• Can we have some of those who said frequently cite the last story they localized – business or not – tell us a bit about it – what was the news, how did you get onto the story, where did you find sources, how did it turn out?
  • Here’s an example of business story localized by Steve Knight at The Lufkin News on unemployment rates. Tell us a bit about it – what sources you were able to get, what you wish you had been able to add.How many of you localize unemployment? Sources you’ve used?
  • Here’s where this unemployment data is available for – not just big cities (or MSAs), but Workforce Development Areas.
  • Here’s where this unemployment data is available for – not just big cities (or MSAs), but Workforce Development Areas. Click on these links take you to local people on the boards for these areas who can comment on local stats.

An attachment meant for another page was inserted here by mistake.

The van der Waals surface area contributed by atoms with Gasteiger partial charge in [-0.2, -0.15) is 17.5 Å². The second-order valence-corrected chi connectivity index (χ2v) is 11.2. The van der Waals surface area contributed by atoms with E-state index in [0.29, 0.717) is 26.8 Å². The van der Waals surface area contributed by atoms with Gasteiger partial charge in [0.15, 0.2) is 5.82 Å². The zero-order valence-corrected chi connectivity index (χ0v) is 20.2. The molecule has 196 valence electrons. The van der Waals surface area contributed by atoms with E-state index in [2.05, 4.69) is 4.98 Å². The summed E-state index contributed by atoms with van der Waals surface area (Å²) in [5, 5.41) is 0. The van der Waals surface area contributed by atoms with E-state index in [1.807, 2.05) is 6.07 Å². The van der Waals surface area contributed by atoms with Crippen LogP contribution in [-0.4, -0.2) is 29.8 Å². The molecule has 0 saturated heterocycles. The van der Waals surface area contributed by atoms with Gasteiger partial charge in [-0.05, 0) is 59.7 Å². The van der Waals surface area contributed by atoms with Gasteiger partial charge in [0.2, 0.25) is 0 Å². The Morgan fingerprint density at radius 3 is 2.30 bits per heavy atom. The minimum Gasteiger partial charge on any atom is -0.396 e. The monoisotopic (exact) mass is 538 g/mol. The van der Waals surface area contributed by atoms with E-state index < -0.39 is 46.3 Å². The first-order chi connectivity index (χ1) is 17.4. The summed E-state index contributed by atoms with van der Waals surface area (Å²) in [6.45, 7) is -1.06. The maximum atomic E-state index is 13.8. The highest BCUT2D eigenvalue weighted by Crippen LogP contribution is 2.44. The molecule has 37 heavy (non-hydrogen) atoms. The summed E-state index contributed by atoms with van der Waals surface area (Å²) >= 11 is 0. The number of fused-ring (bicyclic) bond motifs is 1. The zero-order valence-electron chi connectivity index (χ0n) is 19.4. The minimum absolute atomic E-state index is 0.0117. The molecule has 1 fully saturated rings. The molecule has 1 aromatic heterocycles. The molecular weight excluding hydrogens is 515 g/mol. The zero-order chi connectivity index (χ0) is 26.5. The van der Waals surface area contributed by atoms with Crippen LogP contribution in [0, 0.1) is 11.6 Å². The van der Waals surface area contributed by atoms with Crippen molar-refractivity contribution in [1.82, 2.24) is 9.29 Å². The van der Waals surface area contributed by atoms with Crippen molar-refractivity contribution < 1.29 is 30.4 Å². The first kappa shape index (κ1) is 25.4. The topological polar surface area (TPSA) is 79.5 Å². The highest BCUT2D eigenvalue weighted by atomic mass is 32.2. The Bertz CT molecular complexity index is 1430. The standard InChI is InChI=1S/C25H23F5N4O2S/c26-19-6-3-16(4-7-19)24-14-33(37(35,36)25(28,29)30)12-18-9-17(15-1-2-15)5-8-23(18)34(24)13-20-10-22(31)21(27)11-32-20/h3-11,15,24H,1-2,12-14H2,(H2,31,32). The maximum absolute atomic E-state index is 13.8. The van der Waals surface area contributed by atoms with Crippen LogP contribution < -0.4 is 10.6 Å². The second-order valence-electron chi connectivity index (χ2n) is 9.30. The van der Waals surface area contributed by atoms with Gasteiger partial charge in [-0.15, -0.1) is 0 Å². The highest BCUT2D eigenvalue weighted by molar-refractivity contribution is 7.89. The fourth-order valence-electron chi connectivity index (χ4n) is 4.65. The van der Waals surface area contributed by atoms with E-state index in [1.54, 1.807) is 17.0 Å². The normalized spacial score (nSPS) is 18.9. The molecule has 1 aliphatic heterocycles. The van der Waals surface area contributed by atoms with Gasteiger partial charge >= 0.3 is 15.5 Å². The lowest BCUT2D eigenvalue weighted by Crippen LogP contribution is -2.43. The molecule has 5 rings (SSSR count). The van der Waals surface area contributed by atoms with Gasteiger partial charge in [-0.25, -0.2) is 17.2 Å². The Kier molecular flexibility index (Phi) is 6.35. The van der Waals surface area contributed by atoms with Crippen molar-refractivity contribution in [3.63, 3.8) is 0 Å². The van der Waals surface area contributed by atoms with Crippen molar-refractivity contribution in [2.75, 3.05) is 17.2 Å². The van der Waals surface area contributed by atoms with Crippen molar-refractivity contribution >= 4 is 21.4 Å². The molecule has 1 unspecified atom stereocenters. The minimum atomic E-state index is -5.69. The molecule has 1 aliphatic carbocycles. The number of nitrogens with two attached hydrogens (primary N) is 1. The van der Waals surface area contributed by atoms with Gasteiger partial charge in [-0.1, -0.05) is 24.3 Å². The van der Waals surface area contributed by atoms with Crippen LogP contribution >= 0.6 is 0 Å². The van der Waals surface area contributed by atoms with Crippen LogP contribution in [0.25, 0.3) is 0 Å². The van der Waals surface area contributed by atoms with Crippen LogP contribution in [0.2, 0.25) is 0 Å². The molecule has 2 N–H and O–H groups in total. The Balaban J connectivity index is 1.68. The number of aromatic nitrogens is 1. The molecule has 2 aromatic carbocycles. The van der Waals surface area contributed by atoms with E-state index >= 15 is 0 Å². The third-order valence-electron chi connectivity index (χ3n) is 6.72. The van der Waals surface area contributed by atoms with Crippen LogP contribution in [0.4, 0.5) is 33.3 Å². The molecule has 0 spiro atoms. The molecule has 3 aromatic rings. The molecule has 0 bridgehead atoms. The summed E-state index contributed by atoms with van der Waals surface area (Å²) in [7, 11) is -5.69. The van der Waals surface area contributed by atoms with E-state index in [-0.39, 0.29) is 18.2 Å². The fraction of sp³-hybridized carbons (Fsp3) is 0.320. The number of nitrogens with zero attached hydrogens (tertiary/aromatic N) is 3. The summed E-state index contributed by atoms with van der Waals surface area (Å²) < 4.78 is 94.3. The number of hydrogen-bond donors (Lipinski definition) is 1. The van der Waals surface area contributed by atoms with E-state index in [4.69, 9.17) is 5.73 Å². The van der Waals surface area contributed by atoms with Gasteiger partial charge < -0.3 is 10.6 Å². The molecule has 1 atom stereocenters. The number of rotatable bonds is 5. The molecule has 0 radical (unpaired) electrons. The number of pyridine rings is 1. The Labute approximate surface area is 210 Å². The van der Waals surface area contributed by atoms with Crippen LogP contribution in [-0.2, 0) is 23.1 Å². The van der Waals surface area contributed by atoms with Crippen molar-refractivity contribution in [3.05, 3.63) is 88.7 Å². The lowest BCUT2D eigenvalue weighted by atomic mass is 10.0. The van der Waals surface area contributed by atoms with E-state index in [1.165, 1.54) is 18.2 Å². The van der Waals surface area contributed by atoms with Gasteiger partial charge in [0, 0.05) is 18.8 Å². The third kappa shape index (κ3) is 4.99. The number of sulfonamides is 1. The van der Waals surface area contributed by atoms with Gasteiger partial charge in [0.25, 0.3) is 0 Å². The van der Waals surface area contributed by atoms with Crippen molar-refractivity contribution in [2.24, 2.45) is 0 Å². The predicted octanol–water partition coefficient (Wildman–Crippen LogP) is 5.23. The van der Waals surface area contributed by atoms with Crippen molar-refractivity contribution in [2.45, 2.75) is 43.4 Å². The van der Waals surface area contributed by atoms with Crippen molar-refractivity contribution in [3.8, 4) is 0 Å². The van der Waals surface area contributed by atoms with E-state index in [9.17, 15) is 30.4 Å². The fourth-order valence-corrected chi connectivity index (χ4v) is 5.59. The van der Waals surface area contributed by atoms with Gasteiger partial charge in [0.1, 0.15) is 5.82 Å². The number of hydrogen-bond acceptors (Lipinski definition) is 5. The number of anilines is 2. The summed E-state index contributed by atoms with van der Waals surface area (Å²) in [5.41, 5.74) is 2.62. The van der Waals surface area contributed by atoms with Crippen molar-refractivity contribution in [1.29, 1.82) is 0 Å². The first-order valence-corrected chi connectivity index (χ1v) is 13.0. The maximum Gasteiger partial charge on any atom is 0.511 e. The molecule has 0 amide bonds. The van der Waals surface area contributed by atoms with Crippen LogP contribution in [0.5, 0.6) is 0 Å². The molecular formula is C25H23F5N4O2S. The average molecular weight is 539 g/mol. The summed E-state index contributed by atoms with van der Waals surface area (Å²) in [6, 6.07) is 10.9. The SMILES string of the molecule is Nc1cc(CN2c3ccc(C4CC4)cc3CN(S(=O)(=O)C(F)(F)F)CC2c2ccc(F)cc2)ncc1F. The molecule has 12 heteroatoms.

• Here’s where this unemployment data is available for – not just big cities (or MSAs), but Workforce Development Areas.
  • Remember the 5 W’s and H of any good news story? Going to apply that to today’s presentation.What’s the “W” I left out? That’s WHO, and the WHO is YOU!
  • At least three reasons to localize national /international stories. Do a little picture association here, see if you can help me ID them.We have here fresh vegetables…. If you’re looking for fresh stories…Localizing can make for fresh angles and enterprising stories that distinguish you from your competitors
  • Example of a paper – Las Vegas Sun – that was enterprising in its response to the Japanese tsunami – what did the nuclear accident in Japan mean for 2 energy industries in is state – renewable energy and the Yucca Mountain storage plant for nuclear waste.
  • This dollar sign draws attention. What might be another reason to localize? These stories draw audience. They are crowd pleasers -- compelling and reader friendly. To your audience, nothing is sexier than a dollar sign!